This article and radio report by Shirin Jaafari for The World originally appeared on PRI.org on May 18, 2015, and is republished here as part of a content-sharing agreement.
“When I ride, I feel like I own the world.”
That's how Dana Adam describes her experience riding a motorcycle — a Harley-Davidson, no less — across the expansive highways of Dubai.
Dana Adam isn't her real name; she's using a pseudonym because she's from a powerful, conservative family in Yemen, where riding a motorcycle was just a dream. “It's not acceptable in Yemen,” she says. “No lady rides on a bike. My family never let me do it.”
But in Dubai, Dana is following her dream — and she's not the only one. There's a whole group of female riders in Dubai, and reporter Amanda Fisher decided to spend some time with them. “I realized how many strong women there are here that defy the cliché archetype of the oppressed Arab woman,” Fisher says.
She tells the story of another rider, Shima Mehri, an Iranian woman who had wanted to ride a motorcycle since she was a little girl. Women in Iran are allowed to drive, but it's illegal for them to ride motorcycles in public.
Mehri and her husband moved to Dubai when she was 29, and that's when she finally got her motorcycle licence. “As soon as I reached Dubai, I said ‘OK, this is the time,'” she told Fisher.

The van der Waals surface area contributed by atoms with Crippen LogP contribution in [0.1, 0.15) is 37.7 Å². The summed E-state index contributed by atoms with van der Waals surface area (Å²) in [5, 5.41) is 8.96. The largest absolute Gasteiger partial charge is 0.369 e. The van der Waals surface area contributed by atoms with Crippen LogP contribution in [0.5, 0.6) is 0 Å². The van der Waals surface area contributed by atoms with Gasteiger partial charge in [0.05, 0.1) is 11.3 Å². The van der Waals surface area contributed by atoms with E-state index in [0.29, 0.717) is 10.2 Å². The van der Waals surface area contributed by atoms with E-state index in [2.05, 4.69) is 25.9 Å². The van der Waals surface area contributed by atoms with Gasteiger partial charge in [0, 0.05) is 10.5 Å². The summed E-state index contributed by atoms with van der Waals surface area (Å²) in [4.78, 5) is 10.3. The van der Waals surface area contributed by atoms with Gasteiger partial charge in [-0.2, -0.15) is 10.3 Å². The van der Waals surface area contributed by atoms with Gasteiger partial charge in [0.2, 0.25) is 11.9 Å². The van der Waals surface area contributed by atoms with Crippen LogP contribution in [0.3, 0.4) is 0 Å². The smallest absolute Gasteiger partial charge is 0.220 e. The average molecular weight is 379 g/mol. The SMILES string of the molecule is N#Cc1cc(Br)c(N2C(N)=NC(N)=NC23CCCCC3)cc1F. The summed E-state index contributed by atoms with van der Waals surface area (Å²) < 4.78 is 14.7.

But things didn't go smoothly when Mehri told her mother about her decision. She was disappointed, and worried about the reaction Mehri's riding would stir up in the family.
But not only did Mehri's mother come around, she confessed to her daughter that she, too, once rode on motorbikes. “[Mehri] got a message from her mother with a photo, and in the photo was her mom at age 18, also on a motorcycle,” Fisher says.
Fisher says the Harley-Davidson chapter in Dubai is a closely-knit community. The riders go out in mixed groups for safety, but also because riding together is fun.
“The Harley gang is kind of like their extended family,” she says.
It's also because many members are expatriates living in Dubai. “It's such a melting pot,” Fisher says of the group. “There are Russians, Polish, Germans, Moroccans, Lebanese.”
As for the scorching heat, Fisher says the riders go out earlier in the morning as the summer gets closer and closer. But they also found a novel way to get around the heat: ice jackets.
The jackets that have a lining into which riders can slip ice, which keeps them cool for a couple of hours.
“It would take a lot to keep these women off the road,” Fisher says.
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